Tuesday, April 28, 2009

Playing with Another Person's Preciousssss


When fans get up to putting together their own unauthorized high-quality movie, what do you say?

hunt for gollum image

On the one hand, it's too cool to believe. On the other hand, letting it happen uncontested might lead to a plague of really bad things, such as, oh, Russet Noon, the unauthorized off-off-off-Broadway musical based upon the unauthorized screen adaptation of the unauthorized homage novel...

It burnsss, my precioussssss!

Monday, April 20, 2009

Liars, Agency, and the Passive Voice

The passive voice -- and the related issue of fuzzy agency -- has some interesting features regarding its effect on the reader. But first, let me make sure to define my terms.

When grammarians say "passive voice", they are generally referring to a sentence in which the subject of the sentence is the object of the action of the verb.

I was hit by the ball John threw.

On the other hand, there is another class of sentences where causation is just plain fuzzy. The agent is missing.

The cup broke.

In some languages, that's just the way the verb "broke" works -- or worse, the agent himself can be held to be the victim of the broken cup. The sentence "I broke the cup", when translated properly to Spanish and literally back, returns as "The cup broke itself at me"!

In English, the agentless sentence "the cup broke" is acceptable, but problematic. When spoken by a person who was there, without further context, that sentence implies that the speaker is intentionally dropping information about the "agent", the person who broke the cup. The omission is likely to be a passive lie.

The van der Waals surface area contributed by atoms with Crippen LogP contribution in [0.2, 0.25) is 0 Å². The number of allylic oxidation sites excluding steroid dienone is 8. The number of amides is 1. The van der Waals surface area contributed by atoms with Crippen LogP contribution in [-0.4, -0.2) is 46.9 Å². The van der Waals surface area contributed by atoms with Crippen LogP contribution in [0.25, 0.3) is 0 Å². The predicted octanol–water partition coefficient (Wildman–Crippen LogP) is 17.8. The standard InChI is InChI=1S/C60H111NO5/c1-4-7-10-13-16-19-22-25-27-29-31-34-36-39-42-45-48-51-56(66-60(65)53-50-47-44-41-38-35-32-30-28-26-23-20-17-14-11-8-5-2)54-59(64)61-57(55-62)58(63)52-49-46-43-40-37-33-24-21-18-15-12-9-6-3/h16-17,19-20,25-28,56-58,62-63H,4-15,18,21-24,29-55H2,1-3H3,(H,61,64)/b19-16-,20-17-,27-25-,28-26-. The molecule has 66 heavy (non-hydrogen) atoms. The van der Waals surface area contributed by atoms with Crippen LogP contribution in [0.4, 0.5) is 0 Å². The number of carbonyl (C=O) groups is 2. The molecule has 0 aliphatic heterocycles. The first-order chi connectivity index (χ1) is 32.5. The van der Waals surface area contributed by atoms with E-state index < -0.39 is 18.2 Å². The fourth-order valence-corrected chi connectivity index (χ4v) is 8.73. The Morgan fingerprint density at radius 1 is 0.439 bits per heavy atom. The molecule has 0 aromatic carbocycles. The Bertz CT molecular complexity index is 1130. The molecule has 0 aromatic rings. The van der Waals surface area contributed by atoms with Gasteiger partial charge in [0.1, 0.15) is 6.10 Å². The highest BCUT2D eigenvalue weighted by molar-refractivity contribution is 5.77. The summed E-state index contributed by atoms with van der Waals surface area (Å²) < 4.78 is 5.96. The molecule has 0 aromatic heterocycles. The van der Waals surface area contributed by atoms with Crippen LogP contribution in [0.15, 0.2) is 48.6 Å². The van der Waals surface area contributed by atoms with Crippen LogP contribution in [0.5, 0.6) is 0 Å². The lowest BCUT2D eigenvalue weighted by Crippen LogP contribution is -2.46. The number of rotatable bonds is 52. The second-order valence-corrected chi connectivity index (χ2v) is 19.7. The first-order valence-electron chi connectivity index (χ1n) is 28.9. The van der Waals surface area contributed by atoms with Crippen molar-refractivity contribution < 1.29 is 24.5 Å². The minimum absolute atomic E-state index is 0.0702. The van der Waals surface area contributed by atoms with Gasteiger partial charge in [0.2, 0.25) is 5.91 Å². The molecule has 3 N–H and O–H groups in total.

In addition, that type of switch can flag an active lie. Active liars have a tendency to disassociate from the part of the story that they invented, so that things just happened, rather than being done or directly experienced by the liar.

On the other hand, when the speaker was not personally there, there is no such implication in a sentence exhibiting lack of agency. When I say that the gas main broke downtown, or that a bomb was dropped on Hiroshima, there is no reason to infer that I was the one that broke teh main or dropped the bomb. This lack of agency is common in historical writing, especially where the identity of the actual agent is not clear from the record. One does not know, for example, whether it was Ronald Reagan personally or one of his staffers who came up with the Solomon's solution in the following anecdote -

In February of 1982 a Christian protester named Mitch Snyder began a fast to protest the naming of a nuclear submarine "Corpus Christi" - Latin for "Body of Christ". Of course, the name was chosen by following the pattern of naming submarines after U.S. seaports, not as an affront to any particular religion; the U.S. Department of the Navy refused to change the name for over 40 days and 40 nights. Snyder was becoming weaker all the time. Eventually, the word came down from the office of President Reagan - the name of the submarine had been changed. It was now, "City of Corpus Christi".